Following Friends of Animals’ successful lawsuit with WildEarth Guardians—first initiated in 2012—the National Oceanic and Atmospheric Administration (NOAA) is finally listing the queen conch as threatened under the Endangered Species Act (ESA).

Issued on Feb. 14, 2024, and effective March 15, the final rule states that NOAA has determined that it is “likely” the queen conch will be in danger of extinction “within the foreseeable future.”

While Friends of Animals is relieved NOAA will finally be listing the queen conch, a large mollusk that occurs throughout the Caribbean Sea and Gulf of Mexico, under the ESA, we are concerned that NOAA did not simultaneously issue a critical habitat designation or 4(d) rule.

“Without the critical habitat designation, an ESA listing by itself is not sufficiently protective,” explained Jennifer Best, director of FoA’s Wildlife Law Program.

The 4(d) rule would include specific regulations that would apply to the queen conch as a threatened species, and could include restrictions or prohibitions on the import and export to and from the United States.

Growing up to five pounds, the queen conch is prized for its distinctive flared spiral shell with blunt spikes and pearly pink or orange interior, as well as its meat. Conch is most heavily and unsustainably fished in territorial waters around Puerto Rico and the U.S. Virgin Islands, which are under a mix of territorial and federal oversight.

The long-overdue listing—which reverses a 2014 finding—means that federal agencies must ensure that activities they carry out, fund, or authorize are not likely to jeopardize the continued existence of the species.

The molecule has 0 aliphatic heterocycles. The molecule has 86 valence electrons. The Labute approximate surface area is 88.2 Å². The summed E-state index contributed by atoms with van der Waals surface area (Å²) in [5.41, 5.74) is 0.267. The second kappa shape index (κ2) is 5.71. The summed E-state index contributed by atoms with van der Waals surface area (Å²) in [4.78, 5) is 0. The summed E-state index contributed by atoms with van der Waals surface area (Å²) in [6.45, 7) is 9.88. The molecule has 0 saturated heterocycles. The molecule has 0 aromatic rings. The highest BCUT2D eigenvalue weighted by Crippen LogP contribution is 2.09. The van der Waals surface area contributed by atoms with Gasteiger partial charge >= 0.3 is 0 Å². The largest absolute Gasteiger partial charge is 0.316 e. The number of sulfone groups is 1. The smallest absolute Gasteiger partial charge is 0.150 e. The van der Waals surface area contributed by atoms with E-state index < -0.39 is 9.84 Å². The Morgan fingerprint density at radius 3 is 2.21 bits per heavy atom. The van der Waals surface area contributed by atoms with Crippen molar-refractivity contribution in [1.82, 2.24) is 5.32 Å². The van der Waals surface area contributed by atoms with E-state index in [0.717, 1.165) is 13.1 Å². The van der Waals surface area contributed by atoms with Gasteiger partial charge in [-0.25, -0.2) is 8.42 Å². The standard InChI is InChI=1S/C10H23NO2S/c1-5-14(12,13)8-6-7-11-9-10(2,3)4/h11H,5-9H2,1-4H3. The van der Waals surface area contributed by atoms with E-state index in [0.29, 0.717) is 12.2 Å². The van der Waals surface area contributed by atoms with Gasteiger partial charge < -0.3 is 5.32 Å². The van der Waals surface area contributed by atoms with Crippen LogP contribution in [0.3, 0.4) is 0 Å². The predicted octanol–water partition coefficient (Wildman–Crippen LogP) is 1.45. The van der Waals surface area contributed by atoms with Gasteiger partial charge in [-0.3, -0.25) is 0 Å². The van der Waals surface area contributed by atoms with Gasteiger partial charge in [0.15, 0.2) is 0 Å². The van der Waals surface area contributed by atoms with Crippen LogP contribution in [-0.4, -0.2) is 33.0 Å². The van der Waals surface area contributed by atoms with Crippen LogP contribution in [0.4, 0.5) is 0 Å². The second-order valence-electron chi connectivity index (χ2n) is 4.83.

Nearly all of queen conch exports from Caribbean waters go to the U.S. Once abundant in Florida waters, the queen conch population in the Florida Keys crashed in the 1970s due to overexploitation and has never recovered. In 2018, the U.S. imported $33 million worth of conch meat for fritters, chowder and other dishes.

WildEarth Guardians submitted a petition to list the queen conch on March 1, 2012, based on the threats to the species from pollution, habitat degradation and human consumption. Though the National Marine Fisheries Service (NMFS) initially found the petition had merit, in 2014 it ultimately decided not to list the conch based on a deeply flawed analysis, which ignored the advice of the agency’s own experts. The finding failed to recognize the continuing impacts of heavy human exploitation and the fact that 85 percent of conch populations may already be too small to successfully reproduce.

In July 2016, Friends of Animals joined WildEarth Guardians in suing NMFS over the agency’s refusal to protect the queen conch under the Endangered Species Act.

Protection under the ESA is an effective safety net for imperiled species. Listing species with global distributions can protect them from trade and help focus U.S. resources toward enforcement of international regulations and recovery of the species.

“Given the pressures the queen conch faces throughout its range, we think that an Endangered, rather than Threatened, finding was warranted,” FoA’s Best stated, adding “We are reviewing the Threatened finding and plan to submit a Freedom of Information Act request to get more information about why these federal agencies are dragging their feet in giving the queen conch all the protections they need and deserve.”